My recent visit to New Zealand and Singapore has been tiring but fruitful.  I’ve finally gotten over my jet lag.  I want to share one lesson I’ve learned from this visit.  This lesson is about church growth.

In the popular imagination (even among many pastors) here, a growing church seems to exhibit certain traits such as a younger demographic, cool lighting, strong sound system, loud and hip rock band, a pastor who doesn’t wear a tie when he preaches and so on.  If we look at all the mega churches in the US, almost all of them fit this profile. In fact this uniformity is yet another kind of culture, and it works marvelously so much so that it has turned into a formula.  Gone are the days when we go to church in our Sunday best, sitting attentively in our pews and listening to a well-dressed preacher talk about the Bible.  These days, we have some who act like pseudo comedians, whose jokes aren’t as funny as the comedy club but are funny enough to hold our forever shortening attention span.  Relevant issues range from how to raise children, how to live a fulfilling life, how to get the maximum return to your investment (no, I’m not joking) and how to have a white-hot sex life.

To be sure, like all American products, such a formula also has its exported versions.   In Singapore, we have City Harvest, Faith Community Baptist, and New Creation, just to name a few.  Having followed the news on these churches, they’ve landed on tough times.  Although on the outside they look fantastic as usual, whispers and charges of corruption are ever present.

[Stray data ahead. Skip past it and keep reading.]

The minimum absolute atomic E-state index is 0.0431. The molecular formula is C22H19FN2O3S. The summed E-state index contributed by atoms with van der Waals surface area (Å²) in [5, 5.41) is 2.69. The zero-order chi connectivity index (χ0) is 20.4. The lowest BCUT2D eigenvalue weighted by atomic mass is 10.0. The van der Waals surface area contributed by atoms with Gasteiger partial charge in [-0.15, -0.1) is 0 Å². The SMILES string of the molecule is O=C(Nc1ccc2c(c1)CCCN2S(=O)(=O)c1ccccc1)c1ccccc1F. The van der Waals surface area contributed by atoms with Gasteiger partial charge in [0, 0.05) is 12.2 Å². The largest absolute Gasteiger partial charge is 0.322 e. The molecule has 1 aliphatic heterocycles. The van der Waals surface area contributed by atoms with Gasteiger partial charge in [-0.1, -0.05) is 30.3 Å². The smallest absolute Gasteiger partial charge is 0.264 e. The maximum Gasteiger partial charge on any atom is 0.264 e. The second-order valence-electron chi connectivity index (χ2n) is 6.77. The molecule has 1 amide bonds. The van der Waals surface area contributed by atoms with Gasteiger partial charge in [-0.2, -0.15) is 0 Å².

One pleasant surprise in visiting Singapore was my meeting with the faculty of Trinity Theological College of Singapore, the oldest seminary created by the mainline denominations there.  One thing I’ve learned from our conversation, besides the problem of Singapore mega churches, is the growth that is happening in Asia.  In case we think that growth came out of the American formula, we would be far off base.  In our sharing, many colleagues laid out the form of church growth in some of the Asian countries.  I was surprised to find that there’s a resurgence of high church worship.  In fact, some areas experience extraordinary growth in high church worship (i.e. worship filled smells and bells).  This is contrary to our image of a relevant church growth in the West.

Although many attribute church growth to God’s Spirit working, the uniformity of our mega churches only shows that perhaps it’s  more of a social phenomenon than something uniquely supernatural. Although many attribute our church growth to our western formula, the same formula has created nothing but problems in Asia.  Church growth has many factors then.  A simplistic attribution to either supernatural forces or to a formula should have no place in any open mind.  What have I learned from our conversation?

I’ve learned that observation of growth only yields more questions than answers.  I’ve learned that equating the work of the Spirit with a formula based on a social phenomenon is dubious.  I’ve learned that statistics do not tell the whole story.  Church growth depends on too many factors to have any black and white answer.